Perceptual and acoustic effects of dual-focus speech treatment in children with dysarthria

Levy, Erika S.; Chang, Younghwa Michelle; Hwang, Kyung Hae; McAuliffe, Megan J.

Purpose: Children with dysarthria secondary to cerebral palsy (CP) may experience reduced speech intelligibility and diminished communicative participation. However, minimal research has been conducted examining the outcomes of behavioral speech treatments in this population. This study examined the effect of Speech Intelligibility Treatment (SIT), a dual-focus speech treatment targeting increased articulatory excursion and vocal intensity, on intelligibility of narrative speech, speech acoustics, and communicative participation in children with dysarthria. Method: American-English speaking children with dysarthria (n = 17) received SIT in a three-week summer camp-like setting at Columbia University. SIT follows motor-learning principles to train the child-friendly, dual-focus strategy, “Speak with your big mouth and strong voice.” Children produced a story narrative at baseline (BASE), immediate post-treatment (POST), and at 6-week follow-up (FUP). Outcomes were examined via blinded listener ratings of ease of understanding (n = 108 adult listeners), acoustic analyses, and questionnaires focused on communicative participation. Results: SIT resulted in significant increases in ease of understanding at POST, that were maintained at FUP. There were no significant changes to vocal intensity, speech rate, or vowel spectral characteristics, with the exception of an increase in second formant difference between vowels following SIT. Significantly enhanced communicative participation was evident at POST and FUP. Considerable variability in response to SIT was observed between children. Conclusion: Dual-focus treatment shows promise for improving intelligibility and communicative participation in children with dysarthria, although responses to treatment vary considerably across children. Possible mechanisms underlying the intelligibility gains, enhanced communicative participation, and variability in treatment effects are discussed.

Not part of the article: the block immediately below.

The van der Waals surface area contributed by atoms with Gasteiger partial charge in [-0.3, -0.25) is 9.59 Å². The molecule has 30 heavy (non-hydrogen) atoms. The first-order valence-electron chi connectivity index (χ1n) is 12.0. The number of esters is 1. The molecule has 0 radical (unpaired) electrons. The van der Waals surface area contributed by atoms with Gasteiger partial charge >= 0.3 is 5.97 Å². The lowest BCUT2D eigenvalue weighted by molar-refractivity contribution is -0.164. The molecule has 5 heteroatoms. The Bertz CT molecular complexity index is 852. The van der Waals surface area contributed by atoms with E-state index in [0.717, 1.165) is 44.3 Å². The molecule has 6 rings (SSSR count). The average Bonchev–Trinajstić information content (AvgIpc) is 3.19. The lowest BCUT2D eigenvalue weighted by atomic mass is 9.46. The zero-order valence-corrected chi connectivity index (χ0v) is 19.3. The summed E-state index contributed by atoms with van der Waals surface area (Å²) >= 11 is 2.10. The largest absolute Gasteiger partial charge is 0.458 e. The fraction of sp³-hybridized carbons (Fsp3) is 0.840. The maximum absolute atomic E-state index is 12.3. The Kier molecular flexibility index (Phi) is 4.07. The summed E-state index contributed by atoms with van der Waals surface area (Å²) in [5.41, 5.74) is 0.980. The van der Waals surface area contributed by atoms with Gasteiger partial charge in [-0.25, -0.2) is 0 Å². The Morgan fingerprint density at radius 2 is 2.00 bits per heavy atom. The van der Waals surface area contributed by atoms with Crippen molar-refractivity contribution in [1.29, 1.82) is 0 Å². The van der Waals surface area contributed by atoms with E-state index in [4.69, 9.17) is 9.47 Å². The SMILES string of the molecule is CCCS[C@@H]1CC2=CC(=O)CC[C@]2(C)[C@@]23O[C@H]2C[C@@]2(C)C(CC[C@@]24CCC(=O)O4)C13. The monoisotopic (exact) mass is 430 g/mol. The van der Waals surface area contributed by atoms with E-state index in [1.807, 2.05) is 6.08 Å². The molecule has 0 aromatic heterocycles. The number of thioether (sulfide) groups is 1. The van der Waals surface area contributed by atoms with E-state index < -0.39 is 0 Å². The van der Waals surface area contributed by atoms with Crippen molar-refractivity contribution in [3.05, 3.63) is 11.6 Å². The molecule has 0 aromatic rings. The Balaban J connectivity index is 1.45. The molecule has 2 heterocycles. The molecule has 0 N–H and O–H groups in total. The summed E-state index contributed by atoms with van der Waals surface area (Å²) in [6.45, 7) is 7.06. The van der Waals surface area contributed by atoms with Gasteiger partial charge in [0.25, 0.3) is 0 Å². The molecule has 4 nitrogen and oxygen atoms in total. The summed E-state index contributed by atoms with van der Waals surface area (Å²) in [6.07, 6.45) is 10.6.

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Also Published In

Journal of Speech, Language, and Hearing Research

More About This Work

Academic Units
Communication Sciences and Disorders
Published Here
March 16, 2021